With a chance to present their hard work and possibly win some cash, 45 sharply dressed students stood by their projects awaiting judgment.
The third annual Scholar Celebration had the 1787 Room swarming with students and faculty last Thursday.
“Students often get the chance to present their work within their programs, but this showcase gives them a chance to present their research to a large audience,” explained Dean Ingrid Johnston-Robledo, who began this tradition the year she came to Castleton in 2013.
Johnston-Robledo recognized the need for students to take part in faculty-student research projects where they would eventually present their original work at a showcase like the one held on Thursday.
The students presenting represented 16 different departments. There were students from the Theater department, Health Science, Geology, Psychology, Business Administration, and more. Research topics and presentations varied from sculptures of beavers to stage makeup to campus energy consumption all the way to mate attraction by female rattlesnakes.
Faculty members from various departments were assigned multiple presentations to judge. There were two judges per presentation. The three most outstanding projects were awarded the Dean’s Scholar Award and a $100 prize at the end of the showcase.
“We’re evaluating the students on their actual project, their presentation, their clarity and how polished it is,” explained judge and business professor Cathy Kozlik. “I also look at the significance of their work and what it means to them.”
History professor and fellow judge Adam Chill says he thinks judging these projects can be a little tricky because they are all so impressive.
“I looked at how professionally students present their work and themselves,” he said.
Athletic training student Colleen Jenkins was presenting her research on the relationships between student athletes and athletic trainers.
“Although this was a huge time commitment, it was pretty easy because I was researching something that I was interested in,” said Jenkins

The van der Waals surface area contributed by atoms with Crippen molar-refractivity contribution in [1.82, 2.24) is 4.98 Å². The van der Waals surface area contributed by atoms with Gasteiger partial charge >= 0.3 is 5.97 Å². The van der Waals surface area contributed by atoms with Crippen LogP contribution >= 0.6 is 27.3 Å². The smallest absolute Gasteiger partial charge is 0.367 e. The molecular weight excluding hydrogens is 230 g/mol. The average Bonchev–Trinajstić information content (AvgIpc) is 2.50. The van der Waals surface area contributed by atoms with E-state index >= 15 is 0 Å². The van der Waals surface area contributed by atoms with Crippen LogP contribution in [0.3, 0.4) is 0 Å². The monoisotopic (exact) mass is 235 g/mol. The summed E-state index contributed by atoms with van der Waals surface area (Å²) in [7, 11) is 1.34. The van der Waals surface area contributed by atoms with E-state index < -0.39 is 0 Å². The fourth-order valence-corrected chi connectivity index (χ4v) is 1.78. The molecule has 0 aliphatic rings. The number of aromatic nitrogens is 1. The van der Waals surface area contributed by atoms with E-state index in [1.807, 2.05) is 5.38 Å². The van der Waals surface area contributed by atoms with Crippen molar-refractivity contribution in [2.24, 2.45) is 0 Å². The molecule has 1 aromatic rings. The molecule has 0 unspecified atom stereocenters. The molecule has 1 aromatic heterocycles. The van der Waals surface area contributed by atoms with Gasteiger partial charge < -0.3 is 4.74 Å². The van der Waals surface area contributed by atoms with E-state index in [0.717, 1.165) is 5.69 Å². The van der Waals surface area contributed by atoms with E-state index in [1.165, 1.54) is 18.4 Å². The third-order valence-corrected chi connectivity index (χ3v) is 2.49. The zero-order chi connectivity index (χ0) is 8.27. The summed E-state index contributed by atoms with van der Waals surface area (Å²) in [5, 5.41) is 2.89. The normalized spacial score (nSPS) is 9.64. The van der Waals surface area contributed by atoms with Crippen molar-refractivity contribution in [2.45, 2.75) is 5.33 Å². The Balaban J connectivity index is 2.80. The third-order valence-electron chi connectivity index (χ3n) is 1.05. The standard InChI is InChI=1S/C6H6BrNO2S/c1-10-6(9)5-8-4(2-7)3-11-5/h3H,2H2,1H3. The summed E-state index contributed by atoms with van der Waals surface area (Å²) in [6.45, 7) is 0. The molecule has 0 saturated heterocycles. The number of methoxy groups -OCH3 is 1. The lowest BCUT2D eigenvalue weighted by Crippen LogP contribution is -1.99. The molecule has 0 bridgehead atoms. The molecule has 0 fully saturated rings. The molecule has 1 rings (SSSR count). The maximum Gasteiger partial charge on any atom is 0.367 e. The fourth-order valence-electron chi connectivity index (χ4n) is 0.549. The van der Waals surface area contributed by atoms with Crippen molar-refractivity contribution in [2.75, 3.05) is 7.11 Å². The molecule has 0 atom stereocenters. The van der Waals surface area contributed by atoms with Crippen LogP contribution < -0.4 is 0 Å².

Geology major Tim Marshall agreed with Jenkins about the amount of work put into these projects.
“I started researching my topic in the summer of 2013,” said Marshall. “So it’s been a long time and a lot of work, but it’s cool stuff.”
As the spectators and judges wandered from presentation to presentation, students were proudly showing off their hours of work, talking loudly to be heard over the chatter of other students.
“I love how enthusiastic the students are,” said Kozlik. “They can really articulate what they’ve been doing and why it’s important to them.”
Geology student Kimberlee French has been conducting her research in the Adirondack Mountains in New York.
“It has been super interesting,” she said excitedly. “I can’t wait to keep working on this after graduation.”
As the judges handed in their critiques, Sarah Bergstrom had a sigh of relief; her hard work had finally come to an end.
“After all this time, research, hard work and the 30-page paper I wrote about it, I’m almost sick of my subject,” said Bergstrom. “But I still think it’s a cool topic and I had a lot of fun researching this stuff.”
Johnston-Robledo has plans to continue this tradition with hopes of expanding it.
“I hope to move it to the gym next year,” she said. “I think it would be really cool to have classes cancelled so all students could come check out their classmates’ and friends’ work.”
The winners of the Dean’s Scholar Award were as follows: Rachel Orr and Caleb Watkins: Detection of genetically modified organisms in Vermont corn fields (Natural Sciences); Kenneth Stone: Campus energy consumption (Business Administration) and Matthieu Fortier and Jack Del Priore: Gamification and game-based learning in the literature classroom (English).
“I’m really proud of these students,” said Johnston-Robledo. “It’s so nice to be able to recognize good work.”